Gavin Marshall, deputy general manager of Leith's, which provides all of the in-house catering for the Queen Elizabeth II Conference Centre in London, cites the more informal, relaxed atmosphere that receptions provide for guests as one of their biggest advantages. “The time required is more conducive to the client's home life,” he says. “The client can reap the same [networking] benefit from the evening without committing the whole night to a sit-down dinner.”
Marshall says that while clients such as media and financial companies might choose interactive food stations — including sushi bars, vodka ice bars and chocolate fountains — “to reflect their company ethos,” hot and cold canape “bites” are the highlight of reception menus at the center. Among the most popular are traditional British items such as mini Yorkshire puddings served with rare roast beef and horseradish, mini Cumberland sausages, and Stilton cheese with port jelly on oatcakes.
Marshall also cites more creative food service as one of the bonuses of reception menus. “Clients want to see innovative food and drink, and innovative crockery and glassware,” he says. “The presentation of the food is just as important as the food itself.”
Kathryn Gerke, director of conference services at the Bell Harbor International Conference Center in Seattle, notes that many of her clients “ask for creativity in designing the menu because they are on a limited budget.” Reception menus are a great option for those people because “receptions usually end up being less cost per person than a sit-down meal.”
Gerke adds that regional specialty items are at the top of her clients' lists. “Guests coming to Bell Harbor really enjoy Northwest themes,” she says. “Many guests are from out of the Seattle area, so planners request native cuisine, mostly fresh seafood such as salmon and shellfish.”
To satisfy those requests, Bell Harbor offers items such as cedar plank roasted side of king salmon and a seafood platter featuring raw oysters, chilled garlic clams, shrimp cocktail and dipping sauces. Hors d'oeuvre including crab cakes, mini beef Wellingtons and mushroom caps filled with mint-spiced lamb and feta cheese are also popular at the venue, where weddings and corporate events of 100 to 5,000 guests make up the bulk of reception clientele.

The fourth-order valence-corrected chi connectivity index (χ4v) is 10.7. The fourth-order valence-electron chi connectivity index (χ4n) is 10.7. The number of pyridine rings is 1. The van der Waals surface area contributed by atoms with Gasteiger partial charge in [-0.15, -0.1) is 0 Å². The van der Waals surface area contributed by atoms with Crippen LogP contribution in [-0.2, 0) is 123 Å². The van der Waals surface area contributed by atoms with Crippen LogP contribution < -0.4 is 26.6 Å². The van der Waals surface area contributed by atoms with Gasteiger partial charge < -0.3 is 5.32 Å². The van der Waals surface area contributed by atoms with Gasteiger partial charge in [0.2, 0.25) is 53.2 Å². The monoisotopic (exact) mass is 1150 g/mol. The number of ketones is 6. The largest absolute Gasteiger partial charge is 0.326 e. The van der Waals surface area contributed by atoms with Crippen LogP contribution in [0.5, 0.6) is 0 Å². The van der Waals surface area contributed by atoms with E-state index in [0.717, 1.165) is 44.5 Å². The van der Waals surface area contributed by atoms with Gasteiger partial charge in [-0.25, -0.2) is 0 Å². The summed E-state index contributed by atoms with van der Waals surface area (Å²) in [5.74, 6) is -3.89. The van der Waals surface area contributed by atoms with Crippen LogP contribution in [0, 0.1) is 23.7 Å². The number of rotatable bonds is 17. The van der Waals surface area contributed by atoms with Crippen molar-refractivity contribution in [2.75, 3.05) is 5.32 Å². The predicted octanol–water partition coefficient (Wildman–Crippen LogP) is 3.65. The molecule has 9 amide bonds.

At the Rose Hill Conference Center in Rocky Mount, N.C., “Ninety percent of our wedding receptions are heavy hors d'oeuvre and not sit-down dinners,” says Donna Holt, the venue's sales manager and event planner. She cites the many different food items and service options as selling points of receptions, noting “you can have a larger variety of foods to accommodate all guests.”
To create menus that appeal to the client's desire for choice, Rose Hill delivers Asian-inspired specialty items such as sesame chicken and tempura vegetables, as well as American favorites such as crab imperial and roasted ranch potatoes, served buffet-style. Food displays are also a popular menu option, and “We like to do a spectacular fruit display, seafood display and a big assortment of mini desserts,” Holt says. She adds that the center's chef, who has been at the venue for 20 years, makes “wonderful” fruit or champagne punches, which add a festive touch to events.
Bell Harbor International Conference Center, 206/441-6666; Rose Hill Conference Center, 252/937-2000; Queen Elizabeth II Conference Centre, +44 20 722 5000